in 2010 my partner and I decided to venture into the world of food service. At a time when food carts and truck were gaining national popularity, and given the fact that startup costs of a mobile food business were considerably less than a brick and mortar restaurant, it seemed like a smart thing to do to jump into a food cart.
So we found a used hot dog cart and bought it. It was a lovely hunk of stainless steel, but needed some upgrades and customizations to bring up to current health codes and make it work for our culinary needs. Below is a picture of the cart before:
Here is a closer pic of the sinks that were added to the back end of the cart, along with an upgraded propane hose and tank bracket:
And a pic of the new grill we installed, which sits deep in the hot well but comes out easily for cleaning.
This cart has now been in use for more than a year, and has passed numerous inspections, including Columbus Public Health, Fire Dept, and Public Safety.
PROJECT #2: Building From Scratch
After the success of our first cart, we thought we'd take a stab at building a cart from scratch. We gained a lot of knowledge of carts in the first project, and gained valuable experience from a user/operator perspective as well.
The Cart: Short North Bagel Deli, Steamed Bagel Sandwiches
Specifics: Full service cart, including a prep top refrigerator, food steamer, and griddle.
To provide enough power for all that equipment, a generator needed to be involved in the plans. This proved to be an interesting challenge since the regulations on pushcarts don't have any information on generators. Pushcarts are typically propane powered, with an occasional small battery for powering a water pump. After weeks of phone calls, emails, and letters to the Fire Dept and Public Safety offices, The plans were approved, with specifications: a generator would have to propane powered, and would have to be installed in the roof of the cart. Wow!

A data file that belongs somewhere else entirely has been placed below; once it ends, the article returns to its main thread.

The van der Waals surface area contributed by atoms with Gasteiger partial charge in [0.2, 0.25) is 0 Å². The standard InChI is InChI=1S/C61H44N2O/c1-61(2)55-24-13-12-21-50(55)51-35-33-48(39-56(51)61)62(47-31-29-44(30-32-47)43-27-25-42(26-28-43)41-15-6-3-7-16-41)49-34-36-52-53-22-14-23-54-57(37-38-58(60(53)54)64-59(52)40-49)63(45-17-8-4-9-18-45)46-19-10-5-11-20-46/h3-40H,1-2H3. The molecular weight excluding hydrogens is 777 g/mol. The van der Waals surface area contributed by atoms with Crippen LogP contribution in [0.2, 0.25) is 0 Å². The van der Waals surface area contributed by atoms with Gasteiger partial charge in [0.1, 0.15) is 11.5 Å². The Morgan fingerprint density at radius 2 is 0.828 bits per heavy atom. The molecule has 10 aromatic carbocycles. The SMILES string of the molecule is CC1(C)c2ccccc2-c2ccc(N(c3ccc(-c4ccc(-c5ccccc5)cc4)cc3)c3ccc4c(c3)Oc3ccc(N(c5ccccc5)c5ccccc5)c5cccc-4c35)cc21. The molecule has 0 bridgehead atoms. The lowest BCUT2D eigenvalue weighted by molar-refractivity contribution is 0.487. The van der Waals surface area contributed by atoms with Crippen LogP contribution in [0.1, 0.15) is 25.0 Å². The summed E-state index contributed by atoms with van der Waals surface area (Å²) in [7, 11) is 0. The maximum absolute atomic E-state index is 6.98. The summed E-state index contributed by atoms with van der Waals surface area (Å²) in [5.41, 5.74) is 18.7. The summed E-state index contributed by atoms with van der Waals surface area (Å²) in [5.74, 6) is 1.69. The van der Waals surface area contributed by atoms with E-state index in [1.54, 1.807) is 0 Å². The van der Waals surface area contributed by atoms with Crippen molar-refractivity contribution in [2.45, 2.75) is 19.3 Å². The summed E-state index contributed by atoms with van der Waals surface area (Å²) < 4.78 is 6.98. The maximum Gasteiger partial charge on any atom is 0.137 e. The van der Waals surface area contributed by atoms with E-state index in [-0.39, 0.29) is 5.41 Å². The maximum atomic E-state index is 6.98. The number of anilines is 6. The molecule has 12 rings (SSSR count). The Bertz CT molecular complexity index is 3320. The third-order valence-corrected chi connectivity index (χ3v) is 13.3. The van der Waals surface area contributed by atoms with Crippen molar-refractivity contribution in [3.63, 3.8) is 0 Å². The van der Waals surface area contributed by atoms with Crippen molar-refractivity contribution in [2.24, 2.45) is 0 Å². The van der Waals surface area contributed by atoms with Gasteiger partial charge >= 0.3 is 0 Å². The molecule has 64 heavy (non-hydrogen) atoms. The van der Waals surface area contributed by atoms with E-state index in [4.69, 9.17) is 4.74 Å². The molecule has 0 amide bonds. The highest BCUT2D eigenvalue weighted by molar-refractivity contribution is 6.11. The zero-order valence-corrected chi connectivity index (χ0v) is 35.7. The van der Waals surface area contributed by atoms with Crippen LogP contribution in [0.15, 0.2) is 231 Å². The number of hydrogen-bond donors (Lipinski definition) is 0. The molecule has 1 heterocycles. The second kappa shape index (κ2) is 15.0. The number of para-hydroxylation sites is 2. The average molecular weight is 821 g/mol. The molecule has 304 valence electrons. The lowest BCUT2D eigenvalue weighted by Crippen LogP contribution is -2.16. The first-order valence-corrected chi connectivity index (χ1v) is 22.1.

To start, we built the outer frame of the cart. The dimension are 6 ft 5 in long, 4 ft wide:
One tank for the generator, one tank for the grill:
Next comes the sinks and plumbing:
A closer look at the panels. They slide open on either side so you can get into the lower storage areas. The oak trimming can be easily removed to take the panels off completely:
This cart has been in operation since July 2011. You can see the current pushcart license sticker issued by the City of Columbus in the upper right corner of the panel.
PROJECT #3: Building a Food Truck